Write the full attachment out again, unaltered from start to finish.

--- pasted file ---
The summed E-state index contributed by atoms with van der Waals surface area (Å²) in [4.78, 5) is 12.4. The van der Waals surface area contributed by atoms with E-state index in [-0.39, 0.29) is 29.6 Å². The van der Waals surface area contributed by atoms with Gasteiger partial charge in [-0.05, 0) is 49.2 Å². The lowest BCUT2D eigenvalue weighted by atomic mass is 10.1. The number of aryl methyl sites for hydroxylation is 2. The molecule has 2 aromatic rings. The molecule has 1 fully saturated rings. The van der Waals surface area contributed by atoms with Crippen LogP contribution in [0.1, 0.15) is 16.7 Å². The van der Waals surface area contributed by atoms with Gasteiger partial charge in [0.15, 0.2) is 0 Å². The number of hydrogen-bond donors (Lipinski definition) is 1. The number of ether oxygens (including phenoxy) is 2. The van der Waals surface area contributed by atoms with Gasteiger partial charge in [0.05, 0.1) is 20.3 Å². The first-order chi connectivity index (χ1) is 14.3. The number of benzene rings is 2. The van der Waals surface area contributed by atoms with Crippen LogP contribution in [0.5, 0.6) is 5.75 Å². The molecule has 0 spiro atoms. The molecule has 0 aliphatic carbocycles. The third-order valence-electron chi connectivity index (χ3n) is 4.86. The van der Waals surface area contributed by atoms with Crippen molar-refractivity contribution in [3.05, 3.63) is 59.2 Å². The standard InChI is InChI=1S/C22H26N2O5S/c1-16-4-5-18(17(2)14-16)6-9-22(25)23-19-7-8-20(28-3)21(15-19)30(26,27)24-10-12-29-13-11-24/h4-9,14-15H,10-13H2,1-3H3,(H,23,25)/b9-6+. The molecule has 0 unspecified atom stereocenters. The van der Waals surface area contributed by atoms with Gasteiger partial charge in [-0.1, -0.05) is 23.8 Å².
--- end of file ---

The summed E-state index contributed by atoms with van der Waals surface area (Å²) in [4.78, 5) is 12.4. The van der Waals surface area contributed by atoms with E-state index in [-0.39, 0.29) is 29.6 Å². The van der Waals surface area contributed by atoms with Gasteiger partial charge in [-0.05, 0) is 49.2 Å². The lowest BCUT2D eigenvalue weighted by atomic mass is 10.1. The number of aryl methyl sites for hydroxylation is 2. The molecule has 2 aromatic rings. The molecule has 1 fully saturated rings. The van der Waals surface area contributed by atoms with Crippen LogP contribution in [0.1, 0.15) is 16.7 Å². The van der Waals surface area contributed by atoms with Gasteiger partial charge in [0.15, 0.2) is 0 Å². The number of hydrogen-bond donors (Lipinski definition) is 1. The number of ether oxygens (including phenoxy) is 2. The van der Waals surface area contributed by atoms with Gasteiger partial charge in [0.05, 0.1) is 20.3 Å². The first-order chi connectivity index (χ1) is 14.3. The number of benzene rings is 2. The van der Waals surface area contributed by atoms with Crippen LogP contribution in [0.5, 0.6) is 5.75 Å². The molecule has 0 spiro atoms. The molecule has 0 aliphatic carbocycles. The third-order valence-electron chi connectivity index (χ3n) is 4.86. The van der Waals surface area contributed by atoms with Crippen molar-refractivity contribution in [3.05, 3.63) is 59.2 Å². The standard InChI is InChI=1S/C22H26N2O5S/c1-16-4-5-18(17(2)14-16)6-9-22(25)23-19-7-8-20(28-3)21(15-19)30(26,27)24-10-12-29-13-11-24/h4-9,14-15H,10-13H2,1-3H3,(H,23,25)/b9-6+. The molecule has 0 unspecified atom stereocenters. The van der Waals surface area contributed by atoms with Gasteiger partial charge in [-0.1, -0.05) is 23.8 Å².